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Office of the Deputy Chief of Staff for Intelligence

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TRADOC DCSINT. Office of the Deputy Chief of Staff for Intelligence. U.S. Army Training and Doctrine Command. FM 7-100.1. Opposing Force Operations. OPFOR. FM 7-100.1 Opposing Force: Operations Chapter 8 Aviation. Organization Air Force. National-level

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Office of the Deputy Chief of Staff

for Intelligence

U.S. Army

Training and Doctrine



FM 7-100.1

Opposing Force



FM 7-100.1 Opposing

Force: Operations

Chapter 8


organization air force
OrganizationAir Force
  • National-level
    • Air armies subordinate to SHC
    • Includes bombers, interceptors, fighters, EW, transport, & tankers
    • Air-launched cruise missiles range 3000 km +
    • Supports strategic campaign
organization air force continued
OrganizationAir Force (Continued)
  • Theater-level
    • Air armies subordinate to theater HQ
    • Supports theater-level campaigns to ground tactical support
    • Includes fighters, interceptors, and light bombers, fixed & rotary EW, and medium/heavy-lift helicopters
    • Composition varies based on theater’s needs
    • Theater-level aviation fire support assets are part of the IFC
organization air force continued1
OrganizationAir Force (Continued)
  • Operational-level
    • SHC may include Air Force units in the OSC
    • Organized to specific mission
    • Assets for fire support are part of the IFC
organization army aviation
OrganizationArmy Aviation
  • Theater-level
    • Provides reconnaissance, lift, and DAS for ground forces
    • Composition includes aviation brigades and battalions
    • Assets include helicopters, drones, and light/medium transport planes
  • Operational-level
    • Aviation brigade or battalion task organized under OSC
    • Organized to specific mission
    • May provide assets to DTG & BTG
command and control
Command and Control
  • Aviation commanders normally subordinate to theater/OSC commanders and IFC commanders
  • Centralized control due to limited assets
  • Airspace operations subsection at theater, OSC, and tactical group levels has primary staff responsibility for aviation
  • Integrated C2 between air and ground forces enhances planning and preparation
mission requests
Mission Requests
  • Preplanned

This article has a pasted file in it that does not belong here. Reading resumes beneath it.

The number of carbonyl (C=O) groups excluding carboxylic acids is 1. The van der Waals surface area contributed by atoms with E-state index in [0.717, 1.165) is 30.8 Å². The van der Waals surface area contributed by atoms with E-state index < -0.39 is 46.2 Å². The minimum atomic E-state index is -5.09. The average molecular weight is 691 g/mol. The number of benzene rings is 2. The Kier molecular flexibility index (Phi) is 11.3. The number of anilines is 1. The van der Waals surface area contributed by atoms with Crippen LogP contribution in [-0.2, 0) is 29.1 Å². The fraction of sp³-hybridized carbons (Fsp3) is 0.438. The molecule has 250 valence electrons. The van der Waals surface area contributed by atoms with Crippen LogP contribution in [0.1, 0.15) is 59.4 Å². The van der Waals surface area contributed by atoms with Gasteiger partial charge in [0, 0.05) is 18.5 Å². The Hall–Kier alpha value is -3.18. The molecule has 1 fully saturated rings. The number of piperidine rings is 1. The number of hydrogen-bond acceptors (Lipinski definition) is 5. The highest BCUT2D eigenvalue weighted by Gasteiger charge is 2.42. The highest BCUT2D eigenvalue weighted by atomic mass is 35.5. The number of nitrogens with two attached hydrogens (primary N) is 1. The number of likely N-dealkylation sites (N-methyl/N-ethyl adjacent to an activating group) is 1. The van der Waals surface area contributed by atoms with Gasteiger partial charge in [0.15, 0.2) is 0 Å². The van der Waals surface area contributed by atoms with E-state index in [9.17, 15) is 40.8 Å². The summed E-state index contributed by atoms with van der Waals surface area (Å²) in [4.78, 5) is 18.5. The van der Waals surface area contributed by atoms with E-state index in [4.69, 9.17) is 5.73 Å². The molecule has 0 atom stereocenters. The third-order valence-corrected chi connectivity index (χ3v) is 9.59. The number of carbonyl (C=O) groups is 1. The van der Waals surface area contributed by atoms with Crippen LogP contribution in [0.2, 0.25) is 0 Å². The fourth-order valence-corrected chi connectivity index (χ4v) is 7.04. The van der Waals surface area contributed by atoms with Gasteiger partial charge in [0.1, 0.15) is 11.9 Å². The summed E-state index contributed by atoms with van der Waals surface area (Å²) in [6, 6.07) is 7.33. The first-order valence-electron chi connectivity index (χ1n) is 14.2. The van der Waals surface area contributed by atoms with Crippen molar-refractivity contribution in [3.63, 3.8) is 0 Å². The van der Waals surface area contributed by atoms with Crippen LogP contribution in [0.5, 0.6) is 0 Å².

• Planned 24 hours prior to launch
    • Used for static targets
  • On-call
    • Predesignated target
    • Supports maneuver forces not in contact
    • Establishes 4-5 hour window of availability
    • Planned with secondary targets
  • Immediate
    • Limited number of aircraft for unplanned immediate air support
levels of combat readiness


Crew and Aircraft

Duration of Readiness

Time Before Takeoff


Aircraft are fully serviced and armed. Combat crews are briefed on their mission and are in the aircraft ready to start engines. Ground personnel are assisting the combat crews.

1-2 hours




Aircraft are fully serviced and armed. Combat crews are briefed and are on standby in the vicinity of the aircraft, ready to take off within a specified short period of time after receiving a mission order.

2-4 hours




Aircraft are refueled and serviced. Cannons are loaded. External systems (bombs, rockets, missiles, fuel tanks, etc.) are not loaded. Combat crews are designated, but not on standby; they have not been briefed on the air and ground situation, but will be before takeoff.

2-4 days

1-2 hours

Levels of Combat Readiness
  • Aircraft modernization
  • Direct air support
  • Counterair
  • Reconnaissance
  • Electronic warfare
  • Unmanned aerial vehicle
  • Counterair
  • Reconnaissance
  • Counterreconnaissance
  • Direct air support
  • Interdiction
  • Helicopters as maneuver force
  • Combat support & combat service support
principles of employment
Principles of Employment
  • Purpose – focus on task
  • Coordination – with artillery, air defense, & maneuver
  • Concentration of effects – identified goals
  • Economy – use other means if possible
  • Reconnaissance – timely & accurate info
  • Surprise – maximizes effects on targets
  • Responsiveness – agile & flexible assets
degree of airspace dominance
Degree of Airspace Dominance
  • Air supremacy
    • Enemy air force incapable of any interference
    • Ultimate goal of air operations
  • Air superiority
    • OPFOR can operate at given time & place without enemy interference
  • Local air superiority
    • Geographically based
    • Coincides with enemy aircraft downtime, returning sorties, etc.
  • Air parity
    • Equal capability of OPFOR & enemy
    • OPFOR can be negatively impacted
strategic context
Strategic Context
  • Regional operations
    • Air superiority prior to ground combat
    • Apportionment shifted to ground support
  • Transition operations
    • Extraregional enemy cancels OPFOR airspace dominance
    • Air operations shift to access control
    • Support shifts to adaptive operations
  • Adaptive operations
    • Aviation operations severely limited
    • Helicopters dominate
    • Higher level control of aviation assets
aviation summary
  • Air Force
  • Army aviation
  • Command and control
  • Mission requests
  • Levels of combat readiness
  • Capabilities
  • Missions
  • Principles of employment
  • Degrees of airspace dominance
  • Strategic context